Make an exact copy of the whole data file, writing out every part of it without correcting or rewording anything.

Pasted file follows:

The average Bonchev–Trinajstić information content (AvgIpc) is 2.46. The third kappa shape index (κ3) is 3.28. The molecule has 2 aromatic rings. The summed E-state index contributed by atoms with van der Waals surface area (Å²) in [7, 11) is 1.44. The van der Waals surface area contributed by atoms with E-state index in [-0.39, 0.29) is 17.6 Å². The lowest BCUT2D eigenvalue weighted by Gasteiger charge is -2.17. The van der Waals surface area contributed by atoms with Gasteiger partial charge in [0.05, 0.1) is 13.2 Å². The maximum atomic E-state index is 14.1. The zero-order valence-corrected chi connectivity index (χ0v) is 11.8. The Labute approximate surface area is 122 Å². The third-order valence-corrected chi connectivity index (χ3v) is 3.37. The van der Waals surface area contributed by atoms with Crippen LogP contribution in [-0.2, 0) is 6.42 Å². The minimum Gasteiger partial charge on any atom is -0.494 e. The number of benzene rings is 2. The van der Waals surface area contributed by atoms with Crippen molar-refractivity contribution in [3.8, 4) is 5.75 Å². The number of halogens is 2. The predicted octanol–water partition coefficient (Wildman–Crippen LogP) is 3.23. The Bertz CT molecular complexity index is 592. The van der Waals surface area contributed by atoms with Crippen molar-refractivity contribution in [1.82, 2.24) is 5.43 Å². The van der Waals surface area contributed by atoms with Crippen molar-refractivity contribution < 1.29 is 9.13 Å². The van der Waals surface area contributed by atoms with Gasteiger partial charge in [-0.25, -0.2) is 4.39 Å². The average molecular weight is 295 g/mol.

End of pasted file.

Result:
The average Bonchev–Trinajstić information content (AvgIpc) is 2.46. The third kappa shape index (κ3) is 3.28. The molecule has 2 aromatic rings. The summed E-state index contributed by atoms with van der Waals surface area (Å²) in [7, 11) is 1.44. The van der Waals surface area contributed by atoms with E-state index in [-0.39, 0.29) is 17.6 Å². The lowest BCUT2D eigenvalue weighted by Gasteiger charge is -2.17. The van der Waals surface area contributed by atoms with Gasteiger partial charge in [0.05, 0.1) is 13.2 Å². The maximum atomic E-state index is 14.1. The zero-order valence-corrected chi connectivity index (χ0v) is 11.8. The Labute approximate surface area is 122 Å². The third-order valence-corrected chi connectivity index (χ3v) is 3.37. The van der Waals surface area contributed by atoms with Crippen LogP contribution in [-0.2, 0) is 6.42 Å². The minimum Gasteiger partial charge on any atom is -0.494 e. The number of benzene rings is 2. The van der Waals surface area contributed by atoms with Crippen molar-refractivity contribution in [3.8, 4) is 5.75 Å². The number of halogens is 2. The predicted octanol–water partition coefficient (Wildman–Crippen LogP) is 3.23. The Bertz CT molecular complexity index is 592. The van der Waals surface area contributed by atoms with Crippen molar-refractivity contribution in [1.82, 2.24) is 5.43 Å². The van der Waals surface area contributed by atoms with Crippen molar-refractivity contribution < 1.29 is 9.13 Å². The van der Waals surface area contributed by atoms with Gasteiger partial charge in [-0.25, -0.2) is 4.39 Å². The average molecular weight is 295 g/mol.